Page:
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Nestin affects fusion pore dynamics in mouse astrocytes.

Journal article
Authors Eva Lasič
Saša Trkov Bobnar
Ulrika Wilhelmsson
Yolanda de Pablo
Milos Pekny
Robert Zorec
Matjaž Stenovec
Published in Acta physiologica (Oxford, England)
Pages e13399
ISSN 1748-1716
Publication year 2019
Published at Institute of Neuroscience and Physiology, Department of Clinical Neuroscience
Pages e13399
Language en
Subject categories Neurobiology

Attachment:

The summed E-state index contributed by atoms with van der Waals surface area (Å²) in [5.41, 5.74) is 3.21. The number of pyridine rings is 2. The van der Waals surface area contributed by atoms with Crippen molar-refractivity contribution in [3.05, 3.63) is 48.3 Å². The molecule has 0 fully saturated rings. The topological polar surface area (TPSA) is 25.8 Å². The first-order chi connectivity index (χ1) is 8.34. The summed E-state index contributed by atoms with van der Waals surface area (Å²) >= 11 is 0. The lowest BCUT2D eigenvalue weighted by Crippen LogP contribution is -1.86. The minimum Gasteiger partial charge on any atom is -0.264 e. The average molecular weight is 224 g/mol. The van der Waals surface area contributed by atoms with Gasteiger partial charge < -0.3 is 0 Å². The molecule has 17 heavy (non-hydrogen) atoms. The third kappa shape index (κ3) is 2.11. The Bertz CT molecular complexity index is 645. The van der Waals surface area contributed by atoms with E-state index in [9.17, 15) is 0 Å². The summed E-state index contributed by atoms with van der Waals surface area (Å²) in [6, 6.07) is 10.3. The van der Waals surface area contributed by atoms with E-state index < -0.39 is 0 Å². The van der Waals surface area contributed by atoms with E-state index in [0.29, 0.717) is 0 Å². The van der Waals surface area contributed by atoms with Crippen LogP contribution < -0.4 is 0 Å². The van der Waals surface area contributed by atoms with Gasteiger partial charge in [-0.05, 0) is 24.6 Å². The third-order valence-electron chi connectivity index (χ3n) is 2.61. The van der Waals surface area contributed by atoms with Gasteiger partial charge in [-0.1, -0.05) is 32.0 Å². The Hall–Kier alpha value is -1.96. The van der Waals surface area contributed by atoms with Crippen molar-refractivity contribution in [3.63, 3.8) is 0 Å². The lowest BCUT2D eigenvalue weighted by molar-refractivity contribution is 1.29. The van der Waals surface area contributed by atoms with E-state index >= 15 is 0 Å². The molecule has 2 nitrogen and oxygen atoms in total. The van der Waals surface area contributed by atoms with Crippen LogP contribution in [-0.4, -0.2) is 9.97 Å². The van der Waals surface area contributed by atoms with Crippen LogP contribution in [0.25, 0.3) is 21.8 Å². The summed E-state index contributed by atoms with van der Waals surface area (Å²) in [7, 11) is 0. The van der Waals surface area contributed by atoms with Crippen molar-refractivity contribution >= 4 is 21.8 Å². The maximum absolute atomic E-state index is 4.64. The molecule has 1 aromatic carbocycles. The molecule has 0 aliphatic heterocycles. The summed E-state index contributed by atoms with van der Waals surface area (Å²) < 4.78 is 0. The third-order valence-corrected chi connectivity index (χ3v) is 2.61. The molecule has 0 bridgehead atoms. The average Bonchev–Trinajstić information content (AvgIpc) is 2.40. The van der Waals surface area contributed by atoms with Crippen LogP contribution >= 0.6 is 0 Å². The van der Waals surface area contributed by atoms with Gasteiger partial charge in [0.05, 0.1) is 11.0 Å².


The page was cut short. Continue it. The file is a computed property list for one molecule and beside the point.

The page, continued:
Astrocytes play a homeostatic role in the central nervous system and influence numerous aspects of neurophysiology via intracellular trafficking of vesicles. Intermediate filaments (IFs), also known as nanofilaments, regulate a number of cellular processes including organelle trafficking and adult hippocampal neurogenesis. We have recently demonstrated that the IF protein nestin, a marker of neural stem cells and immature and reactive astrocytes, is also expressed in some astrocytes in the unchallenged hippocampus and regulates neurogenesis through Notch signalling from astrocytes to neural stem cells, possibly via altered trafficking of vesicles containing the Notch ligand Jagged-1.We thus investigated whether nestin affects vesicle dynamics in astrocytes by examining single vesicle interactions with the plasmalemma and vesicle trafficking with high-resolution cell-attached membrane capacitance measurements and confocal microscopy. We used cell cultures of astrocytes from nestin-deficient (Nes-/- ) and wild-type (wt) mice, and fluorescent dextran and Fluo-2 to examine vesicle mobility and intracellular Ca2+ concentration respectively.Nes-/- astrocytes exhibited altered sizes of vesicles undergoing full fission and transient fusion, altered vesicle fusion pore geometry and kinetics, decreased spontaneous vesicle mobility and altered ATP-evoked mobility. Purinergic stimulation evoked Ca2+ signalling that was slightly attenuated in Nes-/- astrocytes, which exhibited more oscillatory Ca2+ responses than wt astrocytes.These results demonstrate at the single vesicle level that nestin regulates vesicle interactions with the plasmalemma and vesicle trafficking, indicating its potential role in astrocyte vesicle-based communication.

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